Indigenous Landscapes of Taiwan and Southeast Asia: The Last 700 Years
July 21-26, 2022
Taiwan and Southeast Asia are inextricably linked by historical, cultural, and geographic processes that stretch over centuries into the present. However, collaboration among scholars who work in the region are few and far between. More importantly, Indigenous perspectives throughout Taiwan and Southeast Asia have been marginalized since the Early Modern Period. We aim to address these deficiencies by bringing together the voices of Indigenous peoples and scholars who work with Indigenous groups through a workshop that crosses contemporary political and academic boundaries to elicit and examine a more nuanced view of Taiwan and Southeast Asia, particularly emphasizing Indigenous perspectives of land and landscapes. Indigenous peoples in Taiwan and Southeast Asia have innovatively responded to often-dramatic political, social, and environmental changes for centuries. We view these responses in terms of general ecological adaptations and frame our explanations of these transitions through a comparative perspective that emphasizes the unique advantages of a diverse academic network.
This workshop examines methodological and theoretical issues relevant to Southeast Asia and Taiwan from: uses of ethnographic analogy and historical records as data sources; applications of anthropological notions of ethnicity, culture change, historical ecology, and political economy to environmental changes; to collaborations with Indigenous and local populations. In this workshop, we bring together 20 colleagues from Southeast Asia and Taiwan whose disciplines span environmental history, geography, Indigenous studies, and archaeology to discuss ways to bring disciplinary boundaries to address pressing climate change and disaster issues.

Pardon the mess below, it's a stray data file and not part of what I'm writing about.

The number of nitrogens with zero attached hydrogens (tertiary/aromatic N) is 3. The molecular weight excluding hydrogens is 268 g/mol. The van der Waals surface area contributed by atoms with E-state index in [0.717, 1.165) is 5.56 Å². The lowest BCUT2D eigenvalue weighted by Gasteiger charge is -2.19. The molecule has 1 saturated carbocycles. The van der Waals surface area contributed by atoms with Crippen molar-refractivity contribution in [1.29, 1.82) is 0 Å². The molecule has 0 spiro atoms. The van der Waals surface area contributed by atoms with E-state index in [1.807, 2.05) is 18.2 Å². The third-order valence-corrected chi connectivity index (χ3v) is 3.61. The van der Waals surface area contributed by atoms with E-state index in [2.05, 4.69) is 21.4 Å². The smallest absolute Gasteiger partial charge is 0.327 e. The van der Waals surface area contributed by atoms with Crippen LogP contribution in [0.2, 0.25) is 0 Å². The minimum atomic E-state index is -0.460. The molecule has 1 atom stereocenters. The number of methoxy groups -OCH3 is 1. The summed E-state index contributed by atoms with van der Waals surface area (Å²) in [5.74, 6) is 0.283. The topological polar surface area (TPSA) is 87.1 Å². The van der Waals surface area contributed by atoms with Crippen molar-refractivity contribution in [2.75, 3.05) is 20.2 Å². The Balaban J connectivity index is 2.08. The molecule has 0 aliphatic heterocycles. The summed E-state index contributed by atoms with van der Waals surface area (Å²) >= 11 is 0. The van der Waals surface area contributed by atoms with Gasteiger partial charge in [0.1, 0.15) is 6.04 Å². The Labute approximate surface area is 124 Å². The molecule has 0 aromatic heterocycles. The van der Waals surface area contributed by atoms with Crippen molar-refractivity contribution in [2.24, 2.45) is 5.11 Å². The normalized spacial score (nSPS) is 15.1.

This workshop promises to bridge the Southeast Asian and Taiwan maritime world by linking history, archaeology, humanistic disciplines, and climate and ecological studies in a period where most of our present-day environmental and social transformations started. As a research program, it has the potential to push Southeast Asian and Taiwan studies forward. It will also fill the environmental history gap in the Early Modern Period (EMP) of the region. We highlight local transformations and responses to better understand macro-level ecological change.
Host: Partido State University (Goa, Camarines Sur, Philippines).
Center for Taiwan-Philippines Indigenous Knowledge, Local Knowledge, and Sustainable Studies (CTPILS), National Chengchi University
Department of Anthropology, National Taiwan University
UCLA Asia Pacific Center
UCLA Center for Southeast Asian Studies
UCLA Program for Early Modern Southeast Asia
A grant from the Henry Luce Foundation facilitated the establishment of the UCLA Program for Early Modern Southeast Asia.